Controlled Bleeding Odes to Bubbler

[Soleilmoon/Winged Disk; 2011]

Rating: 2.5/5

Styles: lo-fi, noise rock, avant-garde
Others: Ruins, Weasel Walter, Sun City Girls, Men’s Recovery Project

It’s difficult to get a handle on Controlled Bleeding, whether you’re confused by the fluid lineup or the fearsome range of stylistic changes the New York-based combo have attempted since their first incarnation in 1978. Releases on Wax Trax! and Roadrunner have been supplemented with varied experiments on European labels such as Sub Rosa and Dossier. Odes to Bubbler, while released on the Winged Disk label, sees Controlled Bleeding renewing their acquaintance with the venerable experimentalists at Soleilmoon and exploring some furious noise-rock territory.

The first six tracks on Odes to Bubbler, the group’s first album in five years, do not do much in the way of ‘bubbling.’ Opener “Trawler’s Song” sets the template — raucous drumkit clatter; stiff, almost metronomic bass lines; squalling noise; and frantic guitar. It’s with a sense of relief that we hit the ambient noodling of “A Love Song (In Two Parts)” about 25 minutes later, until the realization that the title of that track really isn’t kidding.

In a way, Ode to Bubbler serves as a sampler of the band’s output of the last few years, collecting live material as well as limited-edition rarities such as “Bees” (parts 1 - 3, and “An Outro”), and thereby including contributions from the late Joe Papa and Chris Moriarty. But the current lineup of founder Paul Lemos, drummer Tony Meola, and “sound sculptor” Michael Bazini are the driving forces of the new material on this release (which features production by Martin Bisi of Swans/Young Gods). This perhaps explains the unhinged quality at work here; although the 19 tracks generally cluster around the noise-rock spectrum, there’s an uncertainty to the album — less due to inconsistency (although the unstable lineup does lend an air of that) and more due to a shaky sense of commitment. Tracks such as the previously mentioned “A Love Song” and the droning “Grinder’s Song” hold on too long, while the cluster of “Bees” tracks in the middle of the album would benefit from being spaced out in the playlist.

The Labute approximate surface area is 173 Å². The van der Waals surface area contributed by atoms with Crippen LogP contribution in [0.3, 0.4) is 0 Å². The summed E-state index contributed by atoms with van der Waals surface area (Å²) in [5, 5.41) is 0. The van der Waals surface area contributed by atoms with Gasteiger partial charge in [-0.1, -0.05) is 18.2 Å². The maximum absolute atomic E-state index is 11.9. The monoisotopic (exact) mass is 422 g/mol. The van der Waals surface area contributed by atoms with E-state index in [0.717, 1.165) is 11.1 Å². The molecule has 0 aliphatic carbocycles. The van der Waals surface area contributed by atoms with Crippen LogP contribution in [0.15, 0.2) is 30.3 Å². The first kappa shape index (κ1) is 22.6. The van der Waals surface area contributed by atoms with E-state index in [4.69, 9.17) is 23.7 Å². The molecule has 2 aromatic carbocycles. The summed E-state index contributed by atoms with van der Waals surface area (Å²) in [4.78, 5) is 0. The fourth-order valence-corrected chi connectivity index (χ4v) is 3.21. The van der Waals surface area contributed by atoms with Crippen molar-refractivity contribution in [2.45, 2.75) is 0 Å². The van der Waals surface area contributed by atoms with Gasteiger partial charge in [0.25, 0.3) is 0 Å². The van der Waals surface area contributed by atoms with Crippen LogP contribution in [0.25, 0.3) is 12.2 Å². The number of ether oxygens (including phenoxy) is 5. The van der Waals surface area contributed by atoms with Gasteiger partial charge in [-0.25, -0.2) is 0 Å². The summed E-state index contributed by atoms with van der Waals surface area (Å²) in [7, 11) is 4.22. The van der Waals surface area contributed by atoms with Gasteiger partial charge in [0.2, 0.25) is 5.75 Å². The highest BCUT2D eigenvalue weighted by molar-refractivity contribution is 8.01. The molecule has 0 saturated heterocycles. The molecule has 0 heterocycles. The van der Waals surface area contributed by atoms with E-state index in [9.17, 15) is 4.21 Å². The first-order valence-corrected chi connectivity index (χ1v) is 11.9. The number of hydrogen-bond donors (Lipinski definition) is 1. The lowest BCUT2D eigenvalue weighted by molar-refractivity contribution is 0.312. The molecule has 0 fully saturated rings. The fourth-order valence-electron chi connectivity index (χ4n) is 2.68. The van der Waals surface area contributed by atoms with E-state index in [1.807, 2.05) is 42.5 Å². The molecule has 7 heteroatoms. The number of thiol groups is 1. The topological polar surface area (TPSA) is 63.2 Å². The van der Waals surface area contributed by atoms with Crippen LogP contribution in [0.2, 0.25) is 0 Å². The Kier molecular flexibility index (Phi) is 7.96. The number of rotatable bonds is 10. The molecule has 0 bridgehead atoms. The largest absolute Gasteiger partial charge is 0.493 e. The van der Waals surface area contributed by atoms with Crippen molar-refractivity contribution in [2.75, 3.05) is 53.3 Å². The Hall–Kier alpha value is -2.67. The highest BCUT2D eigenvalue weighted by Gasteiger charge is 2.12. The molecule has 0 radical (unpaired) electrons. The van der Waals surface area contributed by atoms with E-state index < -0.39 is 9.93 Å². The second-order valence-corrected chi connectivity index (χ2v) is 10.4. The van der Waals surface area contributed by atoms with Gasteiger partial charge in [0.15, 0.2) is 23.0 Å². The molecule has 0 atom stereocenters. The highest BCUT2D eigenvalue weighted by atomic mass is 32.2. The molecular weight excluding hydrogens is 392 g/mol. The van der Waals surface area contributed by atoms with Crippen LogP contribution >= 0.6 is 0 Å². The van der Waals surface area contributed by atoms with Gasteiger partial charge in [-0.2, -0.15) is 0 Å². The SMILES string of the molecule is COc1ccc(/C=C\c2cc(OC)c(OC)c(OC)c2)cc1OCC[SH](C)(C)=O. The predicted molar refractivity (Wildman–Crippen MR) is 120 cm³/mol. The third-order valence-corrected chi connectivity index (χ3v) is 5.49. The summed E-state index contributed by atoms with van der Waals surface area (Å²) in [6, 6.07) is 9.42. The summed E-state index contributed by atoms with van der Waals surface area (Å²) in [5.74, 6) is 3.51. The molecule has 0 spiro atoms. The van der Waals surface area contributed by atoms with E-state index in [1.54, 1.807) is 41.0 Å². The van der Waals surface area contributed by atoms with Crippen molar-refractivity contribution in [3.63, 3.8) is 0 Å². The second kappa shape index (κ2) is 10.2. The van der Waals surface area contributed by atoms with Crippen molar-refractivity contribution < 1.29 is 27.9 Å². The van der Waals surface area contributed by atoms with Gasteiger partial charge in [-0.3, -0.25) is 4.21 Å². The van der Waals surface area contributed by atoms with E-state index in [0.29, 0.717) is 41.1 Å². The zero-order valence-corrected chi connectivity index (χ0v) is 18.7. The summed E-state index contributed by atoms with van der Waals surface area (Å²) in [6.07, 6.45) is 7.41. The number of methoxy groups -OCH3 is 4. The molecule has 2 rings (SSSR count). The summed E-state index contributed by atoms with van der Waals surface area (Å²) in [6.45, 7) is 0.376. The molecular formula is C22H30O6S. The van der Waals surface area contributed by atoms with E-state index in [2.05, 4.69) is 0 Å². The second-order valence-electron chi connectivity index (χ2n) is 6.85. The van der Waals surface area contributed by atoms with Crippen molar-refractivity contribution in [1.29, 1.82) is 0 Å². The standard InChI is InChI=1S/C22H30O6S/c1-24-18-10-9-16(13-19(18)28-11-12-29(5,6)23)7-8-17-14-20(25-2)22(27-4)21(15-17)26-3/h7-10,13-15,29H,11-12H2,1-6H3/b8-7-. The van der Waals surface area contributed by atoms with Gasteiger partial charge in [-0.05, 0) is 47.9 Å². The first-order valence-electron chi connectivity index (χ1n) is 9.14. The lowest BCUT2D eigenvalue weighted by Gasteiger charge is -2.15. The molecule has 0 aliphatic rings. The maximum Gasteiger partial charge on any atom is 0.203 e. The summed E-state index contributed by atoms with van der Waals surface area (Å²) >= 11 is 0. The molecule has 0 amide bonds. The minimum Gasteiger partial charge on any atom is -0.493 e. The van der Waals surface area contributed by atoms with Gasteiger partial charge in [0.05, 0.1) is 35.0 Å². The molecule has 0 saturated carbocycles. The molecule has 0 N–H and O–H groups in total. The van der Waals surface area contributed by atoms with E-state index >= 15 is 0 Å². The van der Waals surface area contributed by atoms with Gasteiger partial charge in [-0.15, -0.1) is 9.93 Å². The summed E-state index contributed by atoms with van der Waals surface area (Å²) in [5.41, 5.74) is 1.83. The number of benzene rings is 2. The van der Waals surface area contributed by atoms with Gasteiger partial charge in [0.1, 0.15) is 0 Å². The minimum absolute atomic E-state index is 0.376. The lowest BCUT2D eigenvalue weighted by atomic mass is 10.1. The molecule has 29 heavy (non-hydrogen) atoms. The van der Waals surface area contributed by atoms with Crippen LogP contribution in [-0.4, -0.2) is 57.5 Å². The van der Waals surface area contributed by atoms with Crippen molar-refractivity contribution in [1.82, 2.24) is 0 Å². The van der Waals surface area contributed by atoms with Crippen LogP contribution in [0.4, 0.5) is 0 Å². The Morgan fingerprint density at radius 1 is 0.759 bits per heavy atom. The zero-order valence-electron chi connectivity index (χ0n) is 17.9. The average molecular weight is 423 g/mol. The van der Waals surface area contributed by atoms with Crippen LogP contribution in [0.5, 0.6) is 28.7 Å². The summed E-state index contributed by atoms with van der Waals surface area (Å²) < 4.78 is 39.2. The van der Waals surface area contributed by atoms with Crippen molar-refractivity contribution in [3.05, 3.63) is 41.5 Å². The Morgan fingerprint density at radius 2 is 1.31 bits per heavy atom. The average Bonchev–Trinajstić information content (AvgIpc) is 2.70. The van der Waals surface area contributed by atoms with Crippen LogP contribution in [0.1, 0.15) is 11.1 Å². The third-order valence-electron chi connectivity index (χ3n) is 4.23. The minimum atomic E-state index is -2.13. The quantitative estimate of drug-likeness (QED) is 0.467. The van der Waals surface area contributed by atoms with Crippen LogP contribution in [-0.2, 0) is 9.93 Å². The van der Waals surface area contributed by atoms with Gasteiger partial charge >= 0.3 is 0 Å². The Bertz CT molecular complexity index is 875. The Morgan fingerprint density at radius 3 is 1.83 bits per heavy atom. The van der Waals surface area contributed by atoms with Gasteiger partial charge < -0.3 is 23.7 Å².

The lovely “Rothko,” an evocative ambience, is a sudden calm moment in the fury that surrounds it, providing the relief that (by this point, track 17) is sorely needed. Here, the thudding metronomic noise of the earlier portion is supplanted by freakish skronking — hamfisted piano, jazz-noodle guitars, even the squawk of free-jazz saxophone. All this is fine in its place, but it leaves the listener both bemused and bewildered in its fury. The studio tracks seem to suffer most from this, as the live material collected here is passionate and direct in its execution, and the snippets of applause and appreciation indicate a receptive audience.

There’s humor here, a punk rock prankishness similar in intent to Sun City Girls or Men’s Recovery Project, but it’s rather let down by being too intense in execution, the weird kid on the bus who just won’t let you leave. But as a snapshot of a volatile and restless creative process, Odes to Bubbler is an interesting document and worthy of a follow-up.

Links: Controlled Bleeding - Soleilmoon/Winged Disk

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